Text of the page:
As I sit reading and preparing this homily, I cannot help but smile as the song of a Chiffchaff drifts through the open window. The Chiffchaff is perched high in a neighbours tree.
I always find trees beautiful, but at this time of the year, with their new leaves, delicate blossom and resident wildlife, they have a very special beauty. Of course, the books I am looking at are inextricably linked with trees. These links go far beyond the manufacture of paper! For example, ‘Folio’, which today refers to a book of very large size, is from the Latin for ‘leaf’, which is itself a term for a book’s pages.
Trees are the oldest living things on earth and, interestingly, they are mentioned in the Bible more than any living thing other than God and people.
There’s a tree on the first page of Genesis, the first Psalm, the first page of the New Testament, and the last page of Revelation. Whether it is the fall, the flood, or the overthrow of the Pharaoh, every major event in the Bible has a tree marking the spot.
Again, the texts of our service abound with tree references. The following are quotes from Matins for this Sunday.
Today, the third Sunday (and middle) of Great Lent the Church sets before us the cross of Christ; a cross made of wood on which the carpenters’ son was nailed. Why do we Exalt the Holy Cross, today in the middle of the Fast?
“We venerate the Cross of Christ, by which the power of the demons and the deceit of the devil were destroyed.” These are the words of St John of Damascus and, following this tradition, the Orthodox Church has consistently celebrated the cross as an emblem of victory; just as Melito of Sardis proclaimed,
“Just as from a tree came sin, so also from a tree came salvation.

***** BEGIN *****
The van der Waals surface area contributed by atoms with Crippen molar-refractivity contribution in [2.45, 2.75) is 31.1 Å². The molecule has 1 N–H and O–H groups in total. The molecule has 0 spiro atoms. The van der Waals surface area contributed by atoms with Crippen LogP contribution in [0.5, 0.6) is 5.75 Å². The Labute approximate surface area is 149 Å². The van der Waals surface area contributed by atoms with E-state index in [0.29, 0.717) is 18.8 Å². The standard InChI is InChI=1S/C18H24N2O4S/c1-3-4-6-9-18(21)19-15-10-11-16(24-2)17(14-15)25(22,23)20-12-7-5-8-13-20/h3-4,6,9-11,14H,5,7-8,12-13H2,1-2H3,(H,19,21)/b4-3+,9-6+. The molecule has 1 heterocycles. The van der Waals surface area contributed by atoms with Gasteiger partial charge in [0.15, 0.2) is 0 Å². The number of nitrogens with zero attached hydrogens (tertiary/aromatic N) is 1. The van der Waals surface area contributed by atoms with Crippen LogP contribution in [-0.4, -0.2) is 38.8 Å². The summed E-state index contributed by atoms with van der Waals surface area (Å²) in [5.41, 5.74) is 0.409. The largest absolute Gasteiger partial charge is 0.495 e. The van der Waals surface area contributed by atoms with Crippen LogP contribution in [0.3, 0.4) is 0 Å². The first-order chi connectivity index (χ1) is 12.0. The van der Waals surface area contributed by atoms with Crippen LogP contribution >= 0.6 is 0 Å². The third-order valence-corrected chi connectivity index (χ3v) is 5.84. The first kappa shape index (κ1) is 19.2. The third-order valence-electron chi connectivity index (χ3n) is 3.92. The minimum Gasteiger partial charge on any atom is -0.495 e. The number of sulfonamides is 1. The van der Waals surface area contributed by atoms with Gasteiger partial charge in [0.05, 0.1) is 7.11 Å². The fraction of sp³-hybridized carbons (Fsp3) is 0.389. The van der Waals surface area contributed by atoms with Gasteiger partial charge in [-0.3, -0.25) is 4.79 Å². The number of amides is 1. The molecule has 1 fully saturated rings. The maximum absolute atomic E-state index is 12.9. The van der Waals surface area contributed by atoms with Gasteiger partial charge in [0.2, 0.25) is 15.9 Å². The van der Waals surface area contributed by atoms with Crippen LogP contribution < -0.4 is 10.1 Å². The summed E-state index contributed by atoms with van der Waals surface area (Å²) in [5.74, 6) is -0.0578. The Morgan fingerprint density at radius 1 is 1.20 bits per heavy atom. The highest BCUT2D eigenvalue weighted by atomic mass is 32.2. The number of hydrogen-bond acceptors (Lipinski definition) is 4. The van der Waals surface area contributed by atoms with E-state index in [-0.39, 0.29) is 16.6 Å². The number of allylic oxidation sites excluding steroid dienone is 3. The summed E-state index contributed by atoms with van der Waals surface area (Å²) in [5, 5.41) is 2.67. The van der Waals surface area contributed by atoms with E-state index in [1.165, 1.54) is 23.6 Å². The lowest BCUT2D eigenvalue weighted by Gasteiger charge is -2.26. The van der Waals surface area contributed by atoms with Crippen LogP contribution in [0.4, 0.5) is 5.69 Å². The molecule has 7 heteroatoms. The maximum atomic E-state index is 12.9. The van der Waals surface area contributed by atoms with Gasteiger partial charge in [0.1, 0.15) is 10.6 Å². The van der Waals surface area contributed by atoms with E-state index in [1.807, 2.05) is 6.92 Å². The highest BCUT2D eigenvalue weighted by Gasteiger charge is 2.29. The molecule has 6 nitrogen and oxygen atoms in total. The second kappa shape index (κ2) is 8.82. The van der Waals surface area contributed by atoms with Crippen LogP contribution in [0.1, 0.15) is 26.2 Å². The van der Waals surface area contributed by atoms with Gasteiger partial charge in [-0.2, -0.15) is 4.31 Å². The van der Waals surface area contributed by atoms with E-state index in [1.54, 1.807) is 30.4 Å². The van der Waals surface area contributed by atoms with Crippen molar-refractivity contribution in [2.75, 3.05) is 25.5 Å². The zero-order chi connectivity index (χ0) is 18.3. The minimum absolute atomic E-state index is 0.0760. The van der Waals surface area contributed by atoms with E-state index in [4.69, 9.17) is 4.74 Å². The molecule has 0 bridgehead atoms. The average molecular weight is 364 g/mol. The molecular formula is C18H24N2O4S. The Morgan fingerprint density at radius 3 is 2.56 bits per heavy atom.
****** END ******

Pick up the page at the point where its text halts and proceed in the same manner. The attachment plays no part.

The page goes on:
By the cross death is destroyed,
and by the cross salvation shines;
by the cross the gates of hell are burst,
and by the cross the gates of paradise are opened.
. . . The cross is the destroyer of hell”
St Athanasius of Alexandria declared, “His trophy over death was the Cross.” And later, “The death which they thought to inflict as a disgrace was actually a monument of victory against death itself.”, “The Cross of the Lord is a sign of victory over death.”
Similarly, Rufinus observes, “The death to which He submits is going to result in the despoiling of death.” Maximus the Confessor affirms, “By being conquered deliberately, He conquered him who hoped to conquer and snatched the world from his dominion.” The contemporary theologian and hierarch Metropolitan Kallistos Ware comments, “What has been fulfilled? We reply: The work of suffering love, the victory of love over hatred. Christ our God has loved his own to the uttermost” (The Orthodox Way).
Mel Gibson’s 2004 film The Passion of the Christ, is well known for its depiction of the brutality and gore of Christ’s punishment and crucifixion, an attitude common to many western Christian paintings. Orthodox icons, however, depict not a ‘victim’ but a ‘victor’. Our icons of the crucifixion do not belabour or emphasize the horrors of the suffering. Rather, they show an almost regal dying Christ receiving the dismayed shock of believing onlookers. They show the expression of faith of the Roman centurion who confesses the crucified Christ as “the Son of God” (Matt. 27:54; Mark 15:39).
I wonder how it would be if every time we saw a tree, we viewed it as an icon?
If every time we saw a tree, we remembered the Cross and the Resurrection, giving thanks for our Lord’s victory?
Perhaps then our lives would begin to become the Eucharist that never ends?
We venerate Thy Cross, O Master, and we glorify Thy Holy Resurrection
This mainly contains homilies and messages from our priests, although there is some scope to share thoughts and interesting articles which we may want to share with others